There's an irony here, and it's not just the cast-iron pan (although in some ways, it is).
Inspired by all the Slow Cooker recipes I've posted here at Freshly Ground, my Mum bought me the Slow Cooker recipe book pictured above. Thanks, Mum.
She also asked me to try a few recipes from it and post them here, so that was, by all means, my intention.
The trouble was that on the day Aunty L came to visit and I was going to do just as Mum had asked, we ran out of hours in the day, and therein lies the irony.
I sort of had to adapt the Slow-cooked Burgundy Beef Stew with Horseradish Dumplings - which I had planned to make - into something that I didn't need to, well, Slow-cook. Also, I just made normal dumplings. Not a big horseradish fan.
So, Mum, here's what might be a version of that recipe, but done in the oven, the old-fashioned way. Anyway, I had to change the recipe somewhat so as not to be in some sort of copyright breach, so I'm going to call this...
Dan's Burgundy Beef Stew
750g Stewing Steak, cubed
1t dried thyme or 1T fresh thyme
Whole nutmeg, for grating
1 Onion, sliced
3-4 Cloves Garlic, chopped
2T Flour or Potato Flour
300ml Red Wine
300ml Beef Stock
1T Tomato Puree
2 Bay Leaves
3 Carrots, peeled and sliced
1 Leek, trimmed and sliced into rings
100g Mushrooms, cleaned and sliced
Oil for frying
Freshly Ground Pepper and Salt
Season the meat with salt and pepper and a splash of wine. Heat the oil in a pan, then brown the meat in batches. While frying, add thyme and a few grates of nutmeg. Add the onion, stir in and fry for a few minutes. Add the garlic and flour, then mix in the wine and stock.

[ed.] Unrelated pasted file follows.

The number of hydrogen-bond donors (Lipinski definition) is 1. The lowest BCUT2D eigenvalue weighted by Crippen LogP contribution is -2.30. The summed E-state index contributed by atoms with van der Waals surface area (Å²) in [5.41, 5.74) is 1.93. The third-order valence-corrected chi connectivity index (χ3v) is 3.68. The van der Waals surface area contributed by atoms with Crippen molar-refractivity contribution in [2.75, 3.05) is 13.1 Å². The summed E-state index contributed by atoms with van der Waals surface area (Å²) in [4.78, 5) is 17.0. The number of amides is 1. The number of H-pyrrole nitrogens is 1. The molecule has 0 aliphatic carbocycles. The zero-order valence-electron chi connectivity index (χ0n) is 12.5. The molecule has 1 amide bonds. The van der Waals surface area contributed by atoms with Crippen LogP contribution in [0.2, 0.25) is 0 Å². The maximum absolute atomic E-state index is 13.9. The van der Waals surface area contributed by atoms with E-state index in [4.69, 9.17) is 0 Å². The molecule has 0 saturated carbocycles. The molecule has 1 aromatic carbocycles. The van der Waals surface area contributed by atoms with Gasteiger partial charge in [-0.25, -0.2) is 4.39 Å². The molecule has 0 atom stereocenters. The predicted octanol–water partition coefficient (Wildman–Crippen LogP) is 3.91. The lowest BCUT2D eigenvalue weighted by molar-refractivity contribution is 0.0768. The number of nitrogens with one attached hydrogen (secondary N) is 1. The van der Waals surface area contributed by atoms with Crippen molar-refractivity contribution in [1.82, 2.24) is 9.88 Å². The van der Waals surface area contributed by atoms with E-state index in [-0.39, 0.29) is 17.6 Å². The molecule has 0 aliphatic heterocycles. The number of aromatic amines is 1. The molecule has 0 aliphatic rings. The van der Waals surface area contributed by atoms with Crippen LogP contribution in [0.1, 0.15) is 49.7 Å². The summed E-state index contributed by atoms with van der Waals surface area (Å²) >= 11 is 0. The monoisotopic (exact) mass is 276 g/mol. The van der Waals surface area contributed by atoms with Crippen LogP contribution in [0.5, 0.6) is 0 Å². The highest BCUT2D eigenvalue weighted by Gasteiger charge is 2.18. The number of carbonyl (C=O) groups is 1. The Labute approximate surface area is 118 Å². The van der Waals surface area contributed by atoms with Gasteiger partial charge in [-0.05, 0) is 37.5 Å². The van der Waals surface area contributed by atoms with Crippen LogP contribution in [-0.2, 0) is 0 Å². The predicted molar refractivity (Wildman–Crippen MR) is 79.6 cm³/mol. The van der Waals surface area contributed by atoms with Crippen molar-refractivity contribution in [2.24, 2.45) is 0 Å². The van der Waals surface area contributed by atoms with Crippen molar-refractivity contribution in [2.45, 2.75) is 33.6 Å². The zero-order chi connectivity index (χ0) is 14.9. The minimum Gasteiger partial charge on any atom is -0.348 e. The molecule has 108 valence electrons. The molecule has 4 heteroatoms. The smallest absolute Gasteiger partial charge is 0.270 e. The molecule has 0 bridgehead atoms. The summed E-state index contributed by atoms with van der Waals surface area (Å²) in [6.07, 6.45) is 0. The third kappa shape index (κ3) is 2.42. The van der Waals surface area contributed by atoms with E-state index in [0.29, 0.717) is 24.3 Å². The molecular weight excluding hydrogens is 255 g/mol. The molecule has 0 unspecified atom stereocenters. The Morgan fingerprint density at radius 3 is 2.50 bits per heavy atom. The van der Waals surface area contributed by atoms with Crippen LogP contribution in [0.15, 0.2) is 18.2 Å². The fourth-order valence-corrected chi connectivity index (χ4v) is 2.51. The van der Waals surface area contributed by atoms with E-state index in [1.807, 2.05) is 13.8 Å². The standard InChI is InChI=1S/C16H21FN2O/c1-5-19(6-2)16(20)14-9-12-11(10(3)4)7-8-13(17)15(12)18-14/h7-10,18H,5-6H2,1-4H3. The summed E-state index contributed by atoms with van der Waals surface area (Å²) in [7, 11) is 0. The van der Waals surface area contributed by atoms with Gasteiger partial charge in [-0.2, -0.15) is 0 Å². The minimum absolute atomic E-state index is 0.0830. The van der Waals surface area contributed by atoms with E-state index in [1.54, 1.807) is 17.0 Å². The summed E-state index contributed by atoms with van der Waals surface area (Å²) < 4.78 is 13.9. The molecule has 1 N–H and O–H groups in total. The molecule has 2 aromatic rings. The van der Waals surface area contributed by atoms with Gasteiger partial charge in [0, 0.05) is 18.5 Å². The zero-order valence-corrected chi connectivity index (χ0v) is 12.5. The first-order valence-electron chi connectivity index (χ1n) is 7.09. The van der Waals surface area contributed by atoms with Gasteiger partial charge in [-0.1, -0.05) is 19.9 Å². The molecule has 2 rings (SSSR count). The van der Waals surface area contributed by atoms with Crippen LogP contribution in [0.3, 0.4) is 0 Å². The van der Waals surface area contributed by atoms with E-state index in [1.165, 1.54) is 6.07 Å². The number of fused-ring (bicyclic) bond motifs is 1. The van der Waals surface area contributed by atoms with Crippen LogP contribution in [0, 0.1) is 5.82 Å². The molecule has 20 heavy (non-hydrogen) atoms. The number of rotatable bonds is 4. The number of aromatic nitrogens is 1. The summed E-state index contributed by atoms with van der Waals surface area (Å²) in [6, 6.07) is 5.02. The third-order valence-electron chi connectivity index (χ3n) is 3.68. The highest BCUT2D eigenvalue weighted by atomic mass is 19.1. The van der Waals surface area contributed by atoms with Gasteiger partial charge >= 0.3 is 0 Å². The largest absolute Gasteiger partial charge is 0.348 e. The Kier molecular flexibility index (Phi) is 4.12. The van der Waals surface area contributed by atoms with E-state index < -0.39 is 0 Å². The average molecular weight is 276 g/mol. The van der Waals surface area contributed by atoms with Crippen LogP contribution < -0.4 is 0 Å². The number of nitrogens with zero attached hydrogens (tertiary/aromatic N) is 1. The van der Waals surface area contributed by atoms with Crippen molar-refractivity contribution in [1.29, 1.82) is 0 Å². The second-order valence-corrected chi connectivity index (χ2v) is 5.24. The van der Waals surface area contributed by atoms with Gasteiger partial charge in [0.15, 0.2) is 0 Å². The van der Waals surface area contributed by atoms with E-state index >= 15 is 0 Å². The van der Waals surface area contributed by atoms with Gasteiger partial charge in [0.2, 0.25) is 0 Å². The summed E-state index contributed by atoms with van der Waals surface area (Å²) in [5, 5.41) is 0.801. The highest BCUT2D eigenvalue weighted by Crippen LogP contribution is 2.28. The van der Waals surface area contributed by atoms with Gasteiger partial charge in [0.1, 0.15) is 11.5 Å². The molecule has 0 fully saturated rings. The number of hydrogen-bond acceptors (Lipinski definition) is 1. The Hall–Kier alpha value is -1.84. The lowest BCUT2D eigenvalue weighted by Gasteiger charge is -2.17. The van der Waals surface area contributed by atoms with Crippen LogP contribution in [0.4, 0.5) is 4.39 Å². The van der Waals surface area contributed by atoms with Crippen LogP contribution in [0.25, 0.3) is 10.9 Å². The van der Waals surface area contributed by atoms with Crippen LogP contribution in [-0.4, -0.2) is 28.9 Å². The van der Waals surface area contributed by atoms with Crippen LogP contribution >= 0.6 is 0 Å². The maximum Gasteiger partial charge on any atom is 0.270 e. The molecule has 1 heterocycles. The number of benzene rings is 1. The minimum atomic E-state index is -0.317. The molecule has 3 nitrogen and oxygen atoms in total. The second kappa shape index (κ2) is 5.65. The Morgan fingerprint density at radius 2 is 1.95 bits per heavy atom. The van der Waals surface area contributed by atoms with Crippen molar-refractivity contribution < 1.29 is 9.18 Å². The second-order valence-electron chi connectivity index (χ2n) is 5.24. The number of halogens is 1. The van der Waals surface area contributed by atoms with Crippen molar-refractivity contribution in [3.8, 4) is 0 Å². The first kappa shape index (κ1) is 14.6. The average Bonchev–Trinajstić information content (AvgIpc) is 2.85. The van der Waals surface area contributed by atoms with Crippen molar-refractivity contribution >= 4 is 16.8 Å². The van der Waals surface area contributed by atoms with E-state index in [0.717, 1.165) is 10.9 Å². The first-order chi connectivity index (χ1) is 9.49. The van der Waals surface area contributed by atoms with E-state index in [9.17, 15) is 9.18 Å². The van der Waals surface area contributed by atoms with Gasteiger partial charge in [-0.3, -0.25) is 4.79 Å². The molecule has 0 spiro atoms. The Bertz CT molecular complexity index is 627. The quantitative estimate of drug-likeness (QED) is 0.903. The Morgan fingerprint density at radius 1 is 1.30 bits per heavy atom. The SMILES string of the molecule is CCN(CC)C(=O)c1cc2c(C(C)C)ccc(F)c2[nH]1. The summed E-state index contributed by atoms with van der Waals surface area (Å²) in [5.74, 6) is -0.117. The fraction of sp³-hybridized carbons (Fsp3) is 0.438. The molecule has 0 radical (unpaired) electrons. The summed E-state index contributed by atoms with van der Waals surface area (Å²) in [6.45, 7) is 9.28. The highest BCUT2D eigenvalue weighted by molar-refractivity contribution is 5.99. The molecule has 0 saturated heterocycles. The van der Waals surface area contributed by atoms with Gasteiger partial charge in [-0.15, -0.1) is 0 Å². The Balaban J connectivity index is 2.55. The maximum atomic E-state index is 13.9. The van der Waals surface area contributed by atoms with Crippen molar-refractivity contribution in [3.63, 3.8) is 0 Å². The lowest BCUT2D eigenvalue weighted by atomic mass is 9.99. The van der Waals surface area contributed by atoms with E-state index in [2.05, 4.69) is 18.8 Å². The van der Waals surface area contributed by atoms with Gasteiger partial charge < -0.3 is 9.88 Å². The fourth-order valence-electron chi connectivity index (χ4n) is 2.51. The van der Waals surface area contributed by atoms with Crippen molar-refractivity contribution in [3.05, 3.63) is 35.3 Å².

Add the tomato puree, bay leaves and salt and pepper. Bring to the boil, then transfer to an oven dish.
Mix in the mushrooms and leeks, make sure there is enough liquid in the dish to almost cover the stew (add more hot water if necessary), and place in the oven at 180c for 2 hours.
Prepare your dumplings when the stew goes in the oven, and add to the oven dish for the last 20 minutes of cooking.Dish up with rice (boiled in beef stock, of course) and a nice glass of red wine.
The slow-cooker version is to shift the meat from the pan to the slow-cooker on low for 7 hours, then adding the leeks and mushrooms, turning the slow-cooker up to high, and then 45 minutes later adding the dumplings for a further 45 minutes. Certainly not something you can start into at 3pm, but here's the quick version. And as you can see, it turned out pretty well.